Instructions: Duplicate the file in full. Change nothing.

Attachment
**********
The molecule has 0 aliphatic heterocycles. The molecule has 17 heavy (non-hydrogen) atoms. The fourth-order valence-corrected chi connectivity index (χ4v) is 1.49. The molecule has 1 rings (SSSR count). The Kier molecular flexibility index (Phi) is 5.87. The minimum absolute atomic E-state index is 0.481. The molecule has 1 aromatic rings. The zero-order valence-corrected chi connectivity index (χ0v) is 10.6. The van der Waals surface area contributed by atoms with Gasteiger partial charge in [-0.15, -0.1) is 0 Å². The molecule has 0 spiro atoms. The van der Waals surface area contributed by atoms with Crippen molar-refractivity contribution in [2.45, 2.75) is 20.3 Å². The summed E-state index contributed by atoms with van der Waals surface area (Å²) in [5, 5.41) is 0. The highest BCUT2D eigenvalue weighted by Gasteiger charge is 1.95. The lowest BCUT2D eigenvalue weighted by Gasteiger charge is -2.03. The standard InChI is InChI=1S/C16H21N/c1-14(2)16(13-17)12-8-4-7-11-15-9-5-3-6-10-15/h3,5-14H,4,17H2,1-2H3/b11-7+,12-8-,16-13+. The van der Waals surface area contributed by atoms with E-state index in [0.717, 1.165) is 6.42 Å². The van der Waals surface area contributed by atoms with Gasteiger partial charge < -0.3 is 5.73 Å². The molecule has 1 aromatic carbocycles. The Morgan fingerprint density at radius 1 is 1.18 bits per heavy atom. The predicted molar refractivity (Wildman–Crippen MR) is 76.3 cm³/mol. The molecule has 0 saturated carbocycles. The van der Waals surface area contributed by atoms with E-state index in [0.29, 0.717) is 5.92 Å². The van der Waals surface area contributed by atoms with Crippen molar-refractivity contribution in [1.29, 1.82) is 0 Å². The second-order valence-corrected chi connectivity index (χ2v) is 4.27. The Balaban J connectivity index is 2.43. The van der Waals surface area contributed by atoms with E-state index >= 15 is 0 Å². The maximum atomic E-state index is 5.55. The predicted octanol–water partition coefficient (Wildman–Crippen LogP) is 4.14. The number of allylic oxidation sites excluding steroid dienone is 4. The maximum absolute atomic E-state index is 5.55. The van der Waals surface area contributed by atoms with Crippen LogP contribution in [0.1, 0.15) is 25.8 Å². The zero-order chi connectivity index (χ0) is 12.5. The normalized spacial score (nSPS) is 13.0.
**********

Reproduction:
The molecule has 0 aliphatic heterocycles. The molecule has 17 heavy (non-hydrogen) atoms. The fourth-order valence-corrected chi connectivity index (χ4v) is 1.49. The molecule has 1 rings (SSSR count). The Kier molecular flexibility index (Phi) is 5.87. The minimum absolute atomic E-state index is 0.481. The molecule has 1 aromatic rings. The zero-order valence-corrected chi connectivity index (χ0v) is 10.6. The van der Waals surface area contributed by atoms with Gasteiger partial charge in [-0.15, -0.1) is 0 Å². The molecule has 0 spiro atoms. The van der Waals surface area contributed by atoms with Crippen molar-refractivity contribution in [2.45, 2.75) is 20.3 Å². The summed E-state index contributed by atoms with van der Waals surface area (Å²) in [5, 5.41) is 0. The highest BCUT2D eigenvalue weighted by Gasteiger charge is 1.95. The lowest BCUT2D eigenvalue weighted by Gasteiger charge is -2.03. The standard InChI is InChI=1S/C16H21N/c1-14(2)16(13-17)12-8-4-7-11-15-9-5-3-6-10-15/h3,5-14H,4,17H2,1-2H3/b11-7+,12-8-,16-13+. The van der Waals surface area contributed by atoms with E-state index in [0.717, 1.165) is 6.42 Å². The van der Waals surface area contributed by atoms with Gasteiger partial charge < -0.3 is 5.73 Å². The molecule has 1 aromatic carbocycles. The Morgan fingerprint density at radius 1 is 1.18 bits per heavy atom. The predicted molar refractivity (Wildman–Crippen MR) is 76.3 cm³/mol. The molecule has 0 saturated carbocycles. The van der Waals surface area contributed by atoms with E-state index in [0.29, 0.717) is 5.92 Å². The van der Waals surface area contributed by atoms with Crippen molar-refractivity contribution in [1.29, 1.82) is 0 Å². The second-order valence-corrected chi connectivity index (χ2v) is 4.27. The Balaban J connectivity index is 2.43. The van der Waals surface area contributed by atoms with E-state index >= 15 is 0 Å². The maximum atomic E-state index is 5.55. The predicted octanol–water partition coefficient (Wildman–Crippen LogP) is 4.14. The number of allylic oxidation sites excluding steroid dienone is 4. The maximum absolute atomic E-state index is 5.55. The van der Waals surface area contributed by atoms with Crippen LogP contribution in [0.1, 0.15) is 25.8 Å². The zero-order chi connectivity index (χ0) is 12.5. The normalized spacial score (nSPS) is 13.0.